By Rebecca Mullins
Sept. 6, 2013. On Sept. 6, a Blowing Rock actor, Myke Holmes, will be making his big-screen debut in “The Ultimate Life.”
This is the first time Holmes has appeared in a movie in theaters, though certainly not the last. His ambition, passion and love of acting will continue to guide his way in the acting world.
In an interview with Holmes, he remarked that his grandmother, Callie Rominger, hasn’t been to a movie theater in over 60 years.
This weekend, she’ll go once again to the theater, this time with her grandchild, Myke Holmes, to watch his first time on the big screen. It will be grandparent’s day and a day they’ll always remember.
For those of you up for a drive, the closest showing of, “The Ultimate Life,” is in Hickory at the Carmike 14, about 50 miles from Boone. But for those unable to make the drive, click here to see a video showcase of Myke Holmes’ work up till now.
Holmes has had to work a long way to get to where he is today. It’s taken lots of patience and a boat load of enthusiasm. In just one month, he said he had 35 auditions and booked only 2 of them. To him, these are good odds. For any aspiring actors out there, that’s what you have to deal with. It’s a battle to beat the odds, he said.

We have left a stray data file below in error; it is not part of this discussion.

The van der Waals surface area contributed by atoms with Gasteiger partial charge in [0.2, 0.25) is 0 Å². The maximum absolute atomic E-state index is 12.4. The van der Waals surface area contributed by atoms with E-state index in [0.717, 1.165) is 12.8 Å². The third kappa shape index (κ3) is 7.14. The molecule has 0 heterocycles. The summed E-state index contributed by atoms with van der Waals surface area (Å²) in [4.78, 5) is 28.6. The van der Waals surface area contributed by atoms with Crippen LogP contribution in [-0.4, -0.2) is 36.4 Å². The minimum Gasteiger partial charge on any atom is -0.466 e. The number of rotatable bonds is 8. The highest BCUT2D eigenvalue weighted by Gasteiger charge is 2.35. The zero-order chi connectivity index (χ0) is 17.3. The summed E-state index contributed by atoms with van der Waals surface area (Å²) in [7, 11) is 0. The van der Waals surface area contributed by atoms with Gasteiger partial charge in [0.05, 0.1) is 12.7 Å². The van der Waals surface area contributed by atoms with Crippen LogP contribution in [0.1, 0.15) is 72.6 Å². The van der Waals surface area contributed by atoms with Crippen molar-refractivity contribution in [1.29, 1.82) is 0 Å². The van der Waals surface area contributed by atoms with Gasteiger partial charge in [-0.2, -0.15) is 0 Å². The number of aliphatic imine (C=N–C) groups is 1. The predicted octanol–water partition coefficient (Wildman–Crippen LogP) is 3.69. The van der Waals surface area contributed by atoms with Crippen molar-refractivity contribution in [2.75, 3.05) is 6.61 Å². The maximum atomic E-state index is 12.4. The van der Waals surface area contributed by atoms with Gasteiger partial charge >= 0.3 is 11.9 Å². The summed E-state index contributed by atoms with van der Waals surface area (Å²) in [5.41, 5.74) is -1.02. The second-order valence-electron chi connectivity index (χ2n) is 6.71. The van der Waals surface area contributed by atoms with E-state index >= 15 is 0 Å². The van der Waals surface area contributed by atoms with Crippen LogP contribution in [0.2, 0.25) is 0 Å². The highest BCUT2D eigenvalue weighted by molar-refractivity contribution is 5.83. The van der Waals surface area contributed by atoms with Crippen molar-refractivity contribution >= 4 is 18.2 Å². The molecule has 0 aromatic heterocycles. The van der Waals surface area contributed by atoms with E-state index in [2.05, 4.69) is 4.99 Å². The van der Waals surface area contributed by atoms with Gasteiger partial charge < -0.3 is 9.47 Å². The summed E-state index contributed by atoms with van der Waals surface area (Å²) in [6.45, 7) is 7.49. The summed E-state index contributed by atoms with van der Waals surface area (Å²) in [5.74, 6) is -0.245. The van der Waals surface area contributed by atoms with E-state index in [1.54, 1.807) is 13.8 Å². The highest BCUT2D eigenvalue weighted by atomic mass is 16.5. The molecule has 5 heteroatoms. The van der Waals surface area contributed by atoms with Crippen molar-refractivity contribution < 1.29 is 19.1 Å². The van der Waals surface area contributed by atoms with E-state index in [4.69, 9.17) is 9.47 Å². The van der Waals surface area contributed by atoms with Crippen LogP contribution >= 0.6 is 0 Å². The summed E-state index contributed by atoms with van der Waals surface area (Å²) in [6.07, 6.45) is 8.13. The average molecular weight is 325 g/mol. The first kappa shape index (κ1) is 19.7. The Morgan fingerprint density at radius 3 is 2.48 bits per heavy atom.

“When I started off in acting I thought a lot of it was pretending,” said Holmes. “[But] there’s research that has to go into it, because I don’t want to get on set, have them give me some instrument to use on scene and not know how to use it. You don’t want to be the one to get it wrong.”
This is something he tries to instill into all of his theater students at UNC Wilmington. His dual jobs as professor and actor allows him the freedom to audition, tape and teach with only a few hours of driving as the cost.
Holmes shared that his role in “The Ultimate Life” has been his favorite role yet. Not only is it the largest role he’s played, but it’s also one of the most interesting.
In this sequel to, “The Ultimate Gift,” Holmes plays an eccentric geologist from the 1950s whose intellect knows no bounds. His character’s snooty, nerdy and full of random geological facts and jargon.
“It was a really fun character to play,” said Holmes.
But when he started this role, he too didn’t understand all the terminology. He sought out a fellow professor at UNC Wilmington, who was able to share with him the knowledge he felt he needed to know in order to properly play his character.
“I really have to dig into understanding human behavior and what people think,” Holmes said.
To him, that’s part of the fun of acting. It’s takes more than raw talent to make it. It takes training, skill and a the ability to understand your character to get on the big screen.